Daily Management Review

It's Time To Get Serious About Digital Currency, IMF's Lagarde Says


10/18/2017




It's Time To Get Serious About Digital Currency, IMF's Lagarde Says
According to the head of the International Monetary Fund, world's central banks and regulators now need to get serious about digital currencies as it is time when this currency would exert greater influence.
 
According to IMF Managing Director Christine Lagarde, emerging financial tech products that are already starting to shake up the financial services and global payments system are not being watched and given attention to by global financial institutions which is increasing risks for those institutions.
 
"I think that we are about to see massive disruptions," Lagarde told CNBC in a Facebook Live interview on the sidelines of the IMF Annual Meetings in Washington D.C.
 
Lagarde said it's important to look at the broader implications of technologies like digital currencies while replying to a question on whether she agreed with JP Morgan Chase CEO Jamie Dimon’s comments that bitcoin is a "fraud."
 
"I think we should just be aware of not categorizing anything that has to do with digital currencies in those speculation, ponzi-like schemes," she said. "It's a lot more than that as well."
 
There are speculations that its own cryptocurrency could be developed at some point in time by the IMF, and these speculations were not ruled out by Lagarde. Technology similar to cryptocurrencies could be incorporated into the IMF's Special Drawing Right (SDR), a currency the IMF created to serve as an international reserve asset, she pointed out while answering to the speculations of the international fund developing its own cryptocurrency.
 
"What we will be looking into is how this currency, the special drawing right, can actually use the technology to be more efficient and less costly," she said.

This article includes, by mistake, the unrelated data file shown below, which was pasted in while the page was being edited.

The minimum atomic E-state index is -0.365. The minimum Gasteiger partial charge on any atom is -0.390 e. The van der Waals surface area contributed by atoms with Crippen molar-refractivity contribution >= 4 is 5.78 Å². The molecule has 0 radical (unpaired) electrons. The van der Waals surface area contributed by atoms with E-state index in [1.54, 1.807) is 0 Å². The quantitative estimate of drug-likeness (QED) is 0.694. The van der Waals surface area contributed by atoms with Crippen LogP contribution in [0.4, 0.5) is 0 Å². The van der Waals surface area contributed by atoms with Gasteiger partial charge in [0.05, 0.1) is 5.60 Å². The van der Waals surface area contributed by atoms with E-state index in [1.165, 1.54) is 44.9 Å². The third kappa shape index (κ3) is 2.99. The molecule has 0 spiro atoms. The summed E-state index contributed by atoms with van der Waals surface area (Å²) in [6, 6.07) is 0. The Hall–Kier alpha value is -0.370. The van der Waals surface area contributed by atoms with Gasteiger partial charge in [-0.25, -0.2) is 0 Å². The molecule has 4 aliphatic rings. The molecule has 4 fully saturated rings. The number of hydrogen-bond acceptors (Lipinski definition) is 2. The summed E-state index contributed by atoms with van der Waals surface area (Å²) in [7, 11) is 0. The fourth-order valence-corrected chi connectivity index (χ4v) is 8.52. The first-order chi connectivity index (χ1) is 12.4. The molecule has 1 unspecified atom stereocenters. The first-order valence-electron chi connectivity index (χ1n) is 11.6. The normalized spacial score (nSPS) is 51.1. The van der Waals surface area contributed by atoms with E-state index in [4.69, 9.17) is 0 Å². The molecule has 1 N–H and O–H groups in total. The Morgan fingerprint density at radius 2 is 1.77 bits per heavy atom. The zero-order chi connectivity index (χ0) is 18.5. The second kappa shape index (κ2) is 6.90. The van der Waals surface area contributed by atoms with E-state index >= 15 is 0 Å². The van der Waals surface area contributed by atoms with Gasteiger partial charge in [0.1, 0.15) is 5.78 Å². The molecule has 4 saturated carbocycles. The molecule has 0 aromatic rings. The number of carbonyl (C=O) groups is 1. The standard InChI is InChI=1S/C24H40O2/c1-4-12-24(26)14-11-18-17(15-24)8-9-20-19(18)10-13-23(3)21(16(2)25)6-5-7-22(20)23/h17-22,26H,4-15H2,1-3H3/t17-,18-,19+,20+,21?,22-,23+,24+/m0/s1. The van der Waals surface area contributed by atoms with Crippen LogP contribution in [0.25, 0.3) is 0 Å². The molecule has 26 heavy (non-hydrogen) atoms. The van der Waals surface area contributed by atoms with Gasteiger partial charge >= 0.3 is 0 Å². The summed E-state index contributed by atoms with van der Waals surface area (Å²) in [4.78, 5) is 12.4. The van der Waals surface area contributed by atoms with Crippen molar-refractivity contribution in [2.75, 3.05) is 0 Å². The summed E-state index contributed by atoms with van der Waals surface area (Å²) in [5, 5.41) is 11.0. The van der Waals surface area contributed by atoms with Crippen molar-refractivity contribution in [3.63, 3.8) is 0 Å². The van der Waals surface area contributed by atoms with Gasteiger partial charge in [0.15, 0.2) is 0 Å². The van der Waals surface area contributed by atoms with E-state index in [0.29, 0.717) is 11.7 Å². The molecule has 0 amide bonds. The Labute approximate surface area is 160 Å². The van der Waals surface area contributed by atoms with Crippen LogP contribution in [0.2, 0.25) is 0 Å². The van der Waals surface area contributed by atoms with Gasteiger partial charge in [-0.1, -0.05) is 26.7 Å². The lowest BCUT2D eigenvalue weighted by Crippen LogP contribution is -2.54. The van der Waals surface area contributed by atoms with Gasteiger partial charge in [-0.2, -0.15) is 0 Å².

These comments were also reiterated by Lagarde while moderating a panel discussion featuring central bank officials and executives from fintech companies and the gathering was focused on fintech and the role of central banks. the IMF will play a role in regulating the fintech industry going forward, expects Lagarde, she said.
 
"My hope is that we can participate in that process because I see that as a very cross-border process," she said.
 
As new technologies lower the cost of financial transactions, Fintech is already causing disruptions in the financial services industry, Lagarde said. The banking system could be helped to be made more inclusive by distributed ledger technology like blockchain, she pointed out.
 
"I think of women in some of the developing countries that have to carry cash around who are at risk of violence and all the rest of it," she said. "If they can use their cell phone and operate in a much more discreet and efficient way, it would be terrific."
 
(Source:www.cnbc.com) 






Science & Technology

Europe overtakes US by number of patents for self-driving car technologies

Samsung introduces display technology for folding screens

How retailers use technologies to increase sales

Facebook releases videochat devices Portal and Portal Plus

Smartphone makers will pay for pre-installing Google apps‍

Five loudest data leaks

Airbus announces Moon exploration competition

Former Head Of Google China Thinks Funding In AI Should Be Doubled By US

Germany Introduces The First Ever Train To Run On 100% Hydrogen

Germany Plans On Cyber Security Research To End Reliance On U.S. Tech

World Politics

World & Politics

Brexit Negotiators Of Both Parties Close Down On Irish Border Text, Reports RTE

Bloomberg: Theresa May can face catastrophic defeat in parliament

New Asian Foreign Policy May Be Set By Congress After Democrats Taking Control Of House

Italy refuses to change draft budget

Italy is about to tighten its migration policy

Macron calls to create a pan-European army

Signals Of Mending Of US-China Emerge Before Anticipated G20 Meet

Moscovici: the European Commission may impose sanctions on Italy